A book review by Bobulous.
The End of Mr. Y tells the tale of a young writer called Ariel Manto, in her own voice, as she comes upon a book so rare that it is rumoured to be cursed. Reading it almost without stopping, Ariel begins to suspect that it's not a work of fiction, and that it is in fact a true tale about a man who is shown how to enter the world of human thought such that he can view life through the minds of others, seeing what they say, thinking what they think, and feeling what they feel.
Ariel is not put off by the threat of the curse, and goes ahead with her own attempt to enter the world of minds that the rare book calls the Troposphere. The instructions in the book work just as described, and Ariel finds herself able to enter the mind of any living creature. But the experience is profound and addictive, and Ariel realises that she's not the only person who wishes to keep returning to the Troposphere.
I didn't know what to make of The End of Mr. Y for the first couple of hundred pages. Until this point, it felt like it was setting the scene, putting the pieces into place. For a while I thought that the whole book was going to be insipid chick lit, then it threatened to be a promotion for homeopathic medicines, and then I was worried it was about to turn into a religious piece. Once Ariel enters the Troposphere and meets Apollo Smintheus, though, I realised that this was more like an online multiplayer RPG adventure written as a novel.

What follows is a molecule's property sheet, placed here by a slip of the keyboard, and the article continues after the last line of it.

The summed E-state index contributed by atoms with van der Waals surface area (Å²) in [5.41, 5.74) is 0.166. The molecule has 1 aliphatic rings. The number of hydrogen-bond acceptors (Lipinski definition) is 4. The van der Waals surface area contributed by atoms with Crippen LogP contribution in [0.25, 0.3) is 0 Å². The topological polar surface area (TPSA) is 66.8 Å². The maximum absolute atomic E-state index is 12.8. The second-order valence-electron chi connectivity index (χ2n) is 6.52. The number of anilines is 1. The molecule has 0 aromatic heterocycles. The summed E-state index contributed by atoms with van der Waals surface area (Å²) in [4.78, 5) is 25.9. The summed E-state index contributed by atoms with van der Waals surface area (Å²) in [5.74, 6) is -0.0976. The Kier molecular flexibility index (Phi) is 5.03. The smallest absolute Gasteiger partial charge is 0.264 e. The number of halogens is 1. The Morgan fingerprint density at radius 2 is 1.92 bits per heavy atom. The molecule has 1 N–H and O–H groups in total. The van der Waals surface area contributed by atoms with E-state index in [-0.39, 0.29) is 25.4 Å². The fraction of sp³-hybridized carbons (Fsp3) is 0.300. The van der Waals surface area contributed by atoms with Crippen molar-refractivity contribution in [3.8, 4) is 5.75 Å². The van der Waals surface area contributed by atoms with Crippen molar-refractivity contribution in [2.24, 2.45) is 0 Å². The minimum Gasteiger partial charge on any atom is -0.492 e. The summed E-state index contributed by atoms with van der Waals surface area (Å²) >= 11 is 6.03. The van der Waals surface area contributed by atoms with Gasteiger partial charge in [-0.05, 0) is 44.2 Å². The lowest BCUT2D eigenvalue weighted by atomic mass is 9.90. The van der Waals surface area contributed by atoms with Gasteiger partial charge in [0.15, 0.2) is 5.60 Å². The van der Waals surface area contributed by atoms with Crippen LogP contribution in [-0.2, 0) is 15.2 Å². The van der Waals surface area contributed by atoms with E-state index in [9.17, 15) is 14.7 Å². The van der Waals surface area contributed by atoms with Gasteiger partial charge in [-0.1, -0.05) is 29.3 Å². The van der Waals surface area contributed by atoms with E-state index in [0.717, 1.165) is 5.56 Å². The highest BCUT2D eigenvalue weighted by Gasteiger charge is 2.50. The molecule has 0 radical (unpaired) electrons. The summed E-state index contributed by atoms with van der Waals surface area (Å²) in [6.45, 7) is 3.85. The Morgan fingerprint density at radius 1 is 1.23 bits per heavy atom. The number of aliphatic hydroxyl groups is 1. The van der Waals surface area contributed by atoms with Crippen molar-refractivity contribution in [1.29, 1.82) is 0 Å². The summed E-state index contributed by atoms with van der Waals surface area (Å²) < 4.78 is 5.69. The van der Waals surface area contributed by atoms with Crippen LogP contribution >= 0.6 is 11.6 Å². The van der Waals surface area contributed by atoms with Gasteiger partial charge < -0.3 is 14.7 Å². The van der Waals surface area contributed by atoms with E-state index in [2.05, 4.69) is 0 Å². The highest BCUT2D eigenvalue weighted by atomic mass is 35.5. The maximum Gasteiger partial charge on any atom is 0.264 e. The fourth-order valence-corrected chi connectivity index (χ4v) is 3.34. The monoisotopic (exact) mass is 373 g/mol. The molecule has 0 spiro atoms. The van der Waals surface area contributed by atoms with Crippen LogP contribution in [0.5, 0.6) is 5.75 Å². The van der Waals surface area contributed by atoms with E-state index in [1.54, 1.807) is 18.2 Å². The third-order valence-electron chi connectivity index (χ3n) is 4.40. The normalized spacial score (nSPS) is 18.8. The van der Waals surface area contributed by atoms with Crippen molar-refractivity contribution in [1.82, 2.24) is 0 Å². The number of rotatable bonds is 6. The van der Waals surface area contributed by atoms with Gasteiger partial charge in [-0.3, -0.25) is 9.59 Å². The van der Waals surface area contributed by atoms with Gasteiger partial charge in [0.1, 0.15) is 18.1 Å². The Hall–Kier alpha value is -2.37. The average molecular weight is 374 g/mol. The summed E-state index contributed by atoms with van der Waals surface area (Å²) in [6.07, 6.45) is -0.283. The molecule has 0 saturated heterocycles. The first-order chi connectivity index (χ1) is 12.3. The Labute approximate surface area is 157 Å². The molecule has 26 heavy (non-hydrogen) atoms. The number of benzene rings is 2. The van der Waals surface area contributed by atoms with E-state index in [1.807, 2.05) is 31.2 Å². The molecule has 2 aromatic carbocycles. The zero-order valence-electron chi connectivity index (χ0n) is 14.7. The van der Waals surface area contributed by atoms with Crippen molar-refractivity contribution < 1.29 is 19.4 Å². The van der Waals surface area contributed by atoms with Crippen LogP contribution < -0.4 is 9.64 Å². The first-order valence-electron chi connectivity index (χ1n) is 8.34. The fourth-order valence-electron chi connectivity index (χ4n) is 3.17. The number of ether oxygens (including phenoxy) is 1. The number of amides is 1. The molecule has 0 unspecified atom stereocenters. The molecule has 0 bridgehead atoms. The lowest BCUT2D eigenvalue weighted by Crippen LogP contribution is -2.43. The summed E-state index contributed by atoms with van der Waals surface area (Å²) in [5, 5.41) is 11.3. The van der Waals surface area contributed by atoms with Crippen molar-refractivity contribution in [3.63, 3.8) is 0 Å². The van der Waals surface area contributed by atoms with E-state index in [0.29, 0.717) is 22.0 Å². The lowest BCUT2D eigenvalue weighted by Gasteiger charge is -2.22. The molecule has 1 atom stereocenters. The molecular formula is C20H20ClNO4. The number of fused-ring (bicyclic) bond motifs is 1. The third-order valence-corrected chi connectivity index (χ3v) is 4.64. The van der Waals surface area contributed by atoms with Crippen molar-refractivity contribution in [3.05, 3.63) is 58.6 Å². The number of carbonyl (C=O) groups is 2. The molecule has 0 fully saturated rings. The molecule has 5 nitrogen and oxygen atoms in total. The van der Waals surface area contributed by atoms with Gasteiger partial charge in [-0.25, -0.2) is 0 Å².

The Troposphere is a wild other-dimensional world with a set of bizarre rules and deities that reminded me of the world shown in The Matrix Reloaded. Each time Ariel enters the Troposphere, there's a risk that she won't make it back to her physical body, and moving around sometimes requires mental gymnastics and hidden portals.
While I felt that the pseudo-scientific philosophising was unnecessarily long in places, it was never too long before the story got back into action. And the story I enjoyed very much. The author has a very good descriptive writing style, nicely detailing the images and feelings of the settings that the characters find themselves in, whether the setting be a cold bedroom in a small London flat, or a train carriage hurtling away from the Troposphere through an infinite seam of fear.
The End of Mr. Y is a strange and enjoyable ride. It constructs an amusing model of shared human consciousness, and describes an often-explicit tale. Even the ending seemed fitting. I enjoyed reading The End of Mr. Y, especially as its themes tie in with the last several books that I've read. (The author even credits Big Bang by Simon Singh as an influence.)